Kang claimed that Yoon discriminatorily abused him and other Korean workers because Yoon viewed their Korean national origin as superior. Yoon told Kang that he had to work harder because he is Korean. Yoon also told Kang that Mexicans and Americans, unlike Koreans, are not hard workers. Kang further claimed that Yoon did not subject Mexican workers to the same verbal and physical abuse. Consequently, Kang claimed that he and other Korean workers were subjected to verbal and physical abuse because they failed to conform to Yoon’s stereotypical notions that Koreans are superior.
Harassed Because of Stereotypical Notions Of Superiority
The trial court dismissed Kang’s national origin hostile work environment harassment claim. In doing so, the trial court concluded that Kang produced no evidence establishing that Yoon’s verbal and physical abuse was based on Kang’s national origin. In other words, the trial court found that Yoon did not harass Kang based on his national origin because Yoon is of the same national origin. On appeal, the Ninth Circuit reversed the trial court’s decision and reinstated Kang’s national origin hostile work environment harassment claim.
The Ninth Circuit found that Kang had shown that “Yoon abused him because of Yoon’s stereotypical notions that Korean workers were better than the rest and Kang’s failure to live up to Yoon’s expectations.” Although such a form of discrimination “is unusual,” the appellate court explained, Title VII nonetheless prohibits an employee from being harassed based on a failure to conform to stereotypical notions about how a member of a particular race or national origin is expected to behave. In support of its conclusion that Kang was harassed because Yoon viewed their Korean national origin as superior, the court of appeals pointed to Yoon’s remark that Kang had to work harder because he is Korean and Yoon’s remark that Mexicans and Americans, unlike Koreans, are not hard workers. Because Kang had produced sufficient evidence to establish that he was harassed based on his national origin, the Ninth Circuit concluded, Kang was entitled to bring his national origin hostile work environment harassment claim before a jury.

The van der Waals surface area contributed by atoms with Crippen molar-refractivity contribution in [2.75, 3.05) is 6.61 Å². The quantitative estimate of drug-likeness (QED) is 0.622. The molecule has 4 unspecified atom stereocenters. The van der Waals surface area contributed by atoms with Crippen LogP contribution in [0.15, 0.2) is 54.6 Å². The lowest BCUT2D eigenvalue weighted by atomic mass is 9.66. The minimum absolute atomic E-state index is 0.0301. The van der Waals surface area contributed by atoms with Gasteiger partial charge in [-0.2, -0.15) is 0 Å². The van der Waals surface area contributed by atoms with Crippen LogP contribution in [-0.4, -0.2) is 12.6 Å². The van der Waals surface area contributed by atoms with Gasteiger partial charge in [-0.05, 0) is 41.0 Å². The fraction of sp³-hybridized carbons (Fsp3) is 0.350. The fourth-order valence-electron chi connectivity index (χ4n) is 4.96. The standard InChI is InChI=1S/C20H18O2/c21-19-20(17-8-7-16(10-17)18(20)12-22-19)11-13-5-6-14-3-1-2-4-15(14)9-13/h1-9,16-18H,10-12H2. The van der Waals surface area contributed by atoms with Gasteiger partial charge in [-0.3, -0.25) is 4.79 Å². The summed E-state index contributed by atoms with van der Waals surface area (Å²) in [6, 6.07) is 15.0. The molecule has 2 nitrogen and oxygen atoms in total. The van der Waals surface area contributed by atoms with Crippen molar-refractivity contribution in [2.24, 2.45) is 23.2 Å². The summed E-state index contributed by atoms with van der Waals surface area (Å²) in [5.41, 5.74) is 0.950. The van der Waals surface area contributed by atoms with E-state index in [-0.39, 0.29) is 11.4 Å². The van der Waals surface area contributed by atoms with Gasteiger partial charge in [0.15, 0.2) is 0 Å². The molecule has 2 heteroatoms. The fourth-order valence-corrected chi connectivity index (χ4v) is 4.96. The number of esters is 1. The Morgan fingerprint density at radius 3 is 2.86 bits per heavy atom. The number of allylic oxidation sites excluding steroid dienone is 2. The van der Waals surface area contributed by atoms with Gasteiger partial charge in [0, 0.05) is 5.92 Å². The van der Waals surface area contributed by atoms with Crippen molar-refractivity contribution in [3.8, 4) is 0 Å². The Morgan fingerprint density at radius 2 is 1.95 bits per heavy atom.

Free Consultation With Alachua County Discrimination Lawyers
Based in Ocala, Florida and representing employees throughout Central Florida, we have extensive experience representing employees who have been subjected to employment discrimination. If you have been the victim of discrimination in the workplace or have questions about being harassed by an employee of the same race or national origin, please contact our office for a free consultation with out Alachua County, Florida employment discrimination attorneys. Our employee rights law firm takes employment discrimination cases on a contingency fee basis. This means that there are no attorney’s fees incurred unless there is a recovery and our attorney’s fees come solely from the monetary award that you recover.